Tuesday, 21 February 2012

Picture Perfect........

Our first workshop, The Fabric of  Photography, is only two and half months off and we are so looking forward to introducing for the first time Jasprit Singh, a curator from the VandA museum, London, our charming and enthusiastic workshop leader.  We had an opportunity to catch up with him during a recent visit to The Big Smoke and question him about his views on photography:

What is your first memory of taking a photograph?  At the young age of six.  The image was of my grandfather in his garden picking plums.

What was your first camera and how old were you?  My father owned a PentaxME Super which is the first camera I learnt to use.

Who are your all-time favorite photographers?  Bill Brandt, Felice Beato, Ragu Rai and Bourne and Shepherd.

Which photographer has had the most influence on your work?  During my academic life I spent most of my days looking at Beato's work on Amritsar.  Since then I have had a number of influences, including colleagues, Justina Burnett and Simran Kaur.

Where do you think the future of photography lies?    Sadly, the digital SLR camera seems to be becoming more of a fashion statement than as an apparatus for creating images.  My greatest fear is that quantity will win over quality, so my golden rule in teaching is to, "capture an image with your mind not your eye".

What is it that you enjoy most about teaching photography?  Every student has a subtly different agenda.  I take great pleasure helping each individual master their cameras in order to produce the results they are looking for, and at the same time demonstrate the infinitely flexible and creative possibilities of DSLR photography.

Why are you particularly interested in Macro photography?  There are many reason for my interest, but the main one would have to be the obvious one of its ability to reproduce subject matter in minute detail.  Apart from images generally being incredibly beautiful, the Macro invariably allows us to further understand the subject's construction and mechanics. 

What single piece of photographic equipment would you recommend as a useful addition to the DSLR?  A 50mm 1:8 Legend lens reproduces precisely what the human eye sees.  I have taken some of my favorite images with my 50mm, and the best part of it is that it is the cheapest lens I own.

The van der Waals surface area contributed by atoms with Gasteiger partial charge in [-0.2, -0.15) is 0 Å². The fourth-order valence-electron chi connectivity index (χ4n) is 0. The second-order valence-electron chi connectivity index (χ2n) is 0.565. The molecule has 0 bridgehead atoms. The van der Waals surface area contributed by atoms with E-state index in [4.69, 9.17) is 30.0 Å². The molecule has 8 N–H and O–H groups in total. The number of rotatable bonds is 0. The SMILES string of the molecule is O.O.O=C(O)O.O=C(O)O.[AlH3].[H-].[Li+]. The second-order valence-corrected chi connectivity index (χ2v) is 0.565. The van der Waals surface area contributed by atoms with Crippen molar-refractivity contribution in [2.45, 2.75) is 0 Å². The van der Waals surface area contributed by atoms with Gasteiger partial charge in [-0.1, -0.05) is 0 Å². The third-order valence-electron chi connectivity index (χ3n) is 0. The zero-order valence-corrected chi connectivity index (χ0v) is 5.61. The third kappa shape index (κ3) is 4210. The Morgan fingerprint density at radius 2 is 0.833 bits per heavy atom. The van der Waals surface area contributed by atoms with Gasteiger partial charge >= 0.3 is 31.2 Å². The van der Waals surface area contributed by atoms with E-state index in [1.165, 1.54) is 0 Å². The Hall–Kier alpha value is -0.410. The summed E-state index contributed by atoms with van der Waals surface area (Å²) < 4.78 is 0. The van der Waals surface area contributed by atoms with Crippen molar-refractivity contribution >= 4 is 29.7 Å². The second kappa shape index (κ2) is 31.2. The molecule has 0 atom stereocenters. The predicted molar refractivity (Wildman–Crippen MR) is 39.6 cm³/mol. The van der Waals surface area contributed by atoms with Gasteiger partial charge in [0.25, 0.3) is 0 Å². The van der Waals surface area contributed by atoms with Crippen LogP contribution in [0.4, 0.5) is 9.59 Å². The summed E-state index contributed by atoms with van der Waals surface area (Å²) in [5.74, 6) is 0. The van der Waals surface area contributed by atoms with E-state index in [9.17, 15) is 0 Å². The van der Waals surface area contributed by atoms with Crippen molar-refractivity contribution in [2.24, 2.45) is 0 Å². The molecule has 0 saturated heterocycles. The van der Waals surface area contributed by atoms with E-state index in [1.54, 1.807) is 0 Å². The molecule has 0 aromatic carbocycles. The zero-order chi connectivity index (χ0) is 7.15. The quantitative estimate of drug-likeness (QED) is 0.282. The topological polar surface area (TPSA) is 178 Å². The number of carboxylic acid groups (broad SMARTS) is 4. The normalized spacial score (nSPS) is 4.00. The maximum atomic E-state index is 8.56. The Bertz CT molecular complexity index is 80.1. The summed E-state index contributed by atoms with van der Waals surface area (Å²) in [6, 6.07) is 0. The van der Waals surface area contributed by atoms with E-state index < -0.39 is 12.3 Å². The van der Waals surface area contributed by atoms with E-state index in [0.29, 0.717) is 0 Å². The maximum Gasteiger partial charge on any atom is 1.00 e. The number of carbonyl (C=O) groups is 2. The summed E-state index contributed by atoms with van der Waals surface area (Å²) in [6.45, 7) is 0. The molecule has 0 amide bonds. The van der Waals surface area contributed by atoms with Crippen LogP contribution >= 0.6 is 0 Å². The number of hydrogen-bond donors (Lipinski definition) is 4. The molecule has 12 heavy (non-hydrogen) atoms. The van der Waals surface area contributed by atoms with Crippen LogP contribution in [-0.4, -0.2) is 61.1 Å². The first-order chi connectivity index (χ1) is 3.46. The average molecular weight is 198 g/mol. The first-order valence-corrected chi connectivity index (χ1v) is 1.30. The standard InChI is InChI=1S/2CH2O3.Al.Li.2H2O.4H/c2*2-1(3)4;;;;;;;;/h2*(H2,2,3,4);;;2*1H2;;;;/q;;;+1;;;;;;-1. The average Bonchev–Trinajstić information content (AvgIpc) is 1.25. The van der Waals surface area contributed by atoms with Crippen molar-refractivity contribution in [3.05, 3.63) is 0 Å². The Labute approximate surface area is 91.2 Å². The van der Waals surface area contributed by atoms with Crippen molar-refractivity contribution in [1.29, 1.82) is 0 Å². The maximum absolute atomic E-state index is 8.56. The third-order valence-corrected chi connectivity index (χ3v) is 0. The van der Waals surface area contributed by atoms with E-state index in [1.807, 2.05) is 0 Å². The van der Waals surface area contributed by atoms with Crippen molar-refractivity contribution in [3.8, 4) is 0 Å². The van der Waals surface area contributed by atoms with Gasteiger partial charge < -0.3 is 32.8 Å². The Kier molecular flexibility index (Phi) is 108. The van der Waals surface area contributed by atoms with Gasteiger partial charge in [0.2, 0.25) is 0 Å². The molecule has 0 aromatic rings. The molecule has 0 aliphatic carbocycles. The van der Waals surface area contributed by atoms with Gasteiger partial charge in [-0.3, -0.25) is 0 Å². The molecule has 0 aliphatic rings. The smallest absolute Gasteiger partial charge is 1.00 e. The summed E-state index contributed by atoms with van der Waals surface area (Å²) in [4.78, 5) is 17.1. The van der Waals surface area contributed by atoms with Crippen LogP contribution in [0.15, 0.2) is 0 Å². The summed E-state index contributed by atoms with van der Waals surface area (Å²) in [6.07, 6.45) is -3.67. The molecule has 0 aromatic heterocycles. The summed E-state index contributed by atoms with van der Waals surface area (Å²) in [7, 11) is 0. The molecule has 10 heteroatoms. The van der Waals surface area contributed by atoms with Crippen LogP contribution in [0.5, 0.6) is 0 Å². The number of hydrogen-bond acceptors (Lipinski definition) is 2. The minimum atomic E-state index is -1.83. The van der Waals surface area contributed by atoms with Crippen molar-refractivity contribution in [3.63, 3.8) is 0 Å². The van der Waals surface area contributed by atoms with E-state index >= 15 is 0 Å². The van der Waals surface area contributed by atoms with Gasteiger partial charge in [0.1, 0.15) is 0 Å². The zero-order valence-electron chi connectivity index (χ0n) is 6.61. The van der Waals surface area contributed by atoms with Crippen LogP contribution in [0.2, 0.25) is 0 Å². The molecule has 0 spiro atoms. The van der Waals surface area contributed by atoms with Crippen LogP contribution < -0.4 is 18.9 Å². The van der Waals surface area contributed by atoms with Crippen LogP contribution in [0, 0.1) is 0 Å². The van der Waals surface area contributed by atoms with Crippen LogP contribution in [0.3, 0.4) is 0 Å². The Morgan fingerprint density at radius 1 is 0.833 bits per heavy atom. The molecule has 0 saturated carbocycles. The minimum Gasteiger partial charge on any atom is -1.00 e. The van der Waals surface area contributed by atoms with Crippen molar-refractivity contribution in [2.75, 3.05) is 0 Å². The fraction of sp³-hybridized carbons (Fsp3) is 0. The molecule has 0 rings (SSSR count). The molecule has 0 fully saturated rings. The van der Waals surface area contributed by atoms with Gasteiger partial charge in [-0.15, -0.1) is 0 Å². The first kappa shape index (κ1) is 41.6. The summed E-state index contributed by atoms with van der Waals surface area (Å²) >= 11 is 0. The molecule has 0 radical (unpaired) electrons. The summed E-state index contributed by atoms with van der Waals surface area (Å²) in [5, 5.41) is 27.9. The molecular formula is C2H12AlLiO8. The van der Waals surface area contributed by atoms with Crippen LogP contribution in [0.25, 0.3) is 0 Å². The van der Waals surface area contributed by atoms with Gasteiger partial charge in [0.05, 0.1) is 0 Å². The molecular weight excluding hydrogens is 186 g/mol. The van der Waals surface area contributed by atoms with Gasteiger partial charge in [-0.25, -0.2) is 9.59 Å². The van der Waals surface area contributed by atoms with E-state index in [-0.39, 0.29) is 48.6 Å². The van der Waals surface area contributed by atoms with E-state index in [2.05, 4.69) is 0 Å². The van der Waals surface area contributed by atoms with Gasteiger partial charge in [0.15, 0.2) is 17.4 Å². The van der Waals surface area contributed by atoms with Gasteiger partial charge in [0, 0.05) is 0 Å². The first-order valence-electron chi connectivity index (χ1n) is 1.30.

What are you looking forward to most about your workshop at Les Soeurs Anglaises?  From a purely selfish point of view, I am anticipating meeting interesting and creative people who are serious about learning how to make the best use of their DSLRs.  I expect to be exposed to new and challenging attitudes to the various arts and crafts whilst in the supportive ambiance of Les Soeurs Anglaises, cradled in the inspirational landscape of S W France.

Thank you, Jasprit for sharing your views.

Saturday, 4 February 2012

Cover Story

A new friend of mine sent me this Brief History of the Apron from Australia.  Thought it would make a few people smile.  (Thank you Jan!)

I don't think kids today 
know what an apron is.  
The principal use of Grandma's apron was to protect the dress underneath because she only had a few.  
It was also because it was easier to wash aprons than dresses, and aprons used less material.  
But along with that, it served as a potholder for removing 
hot pans from the oven. 

It was wonderful for drying children's tears, and on occasion was even used for cleaning out dirty ears.

From the chicken coop, the apron was used for carrying eggs, fussy chicks and sometimes half-hatched eggs to be finished in the warming oven.

When company came, those aprons were ideal hiding places for shy kids.

And when the weather was cold, Grandma wrapped it around her arms.

Those big old aprons wiped many a perspiring brow, 
bent over the hot wood stove.

Chips and kindling wood were brought into the kitchen in that apron.

From the garden, it carried all sorts of vegetables. 
After the peas had been shelled, it carried out the hulls.

In the fall, the apron was used to bring in apples that had fallen from the trees.

When unexpected company drove up the road, it was surprising how much furniture that old apron could dust in a matter of seconds.  

When dinner was ready, Grandma walked out onto the porch, waved her apron and the men folk knew it was time to come in from the fields to dinner. 

It will be a long time before someone invents something that will replace that 'old-time apron' that served so many purposes.

And can't you just think of a hundred more good reasons for wearing a pretty apron?  Even if it's just a fashion statement.......

as shown by our lovely Julie Arkell - aprons don't get any more stylish.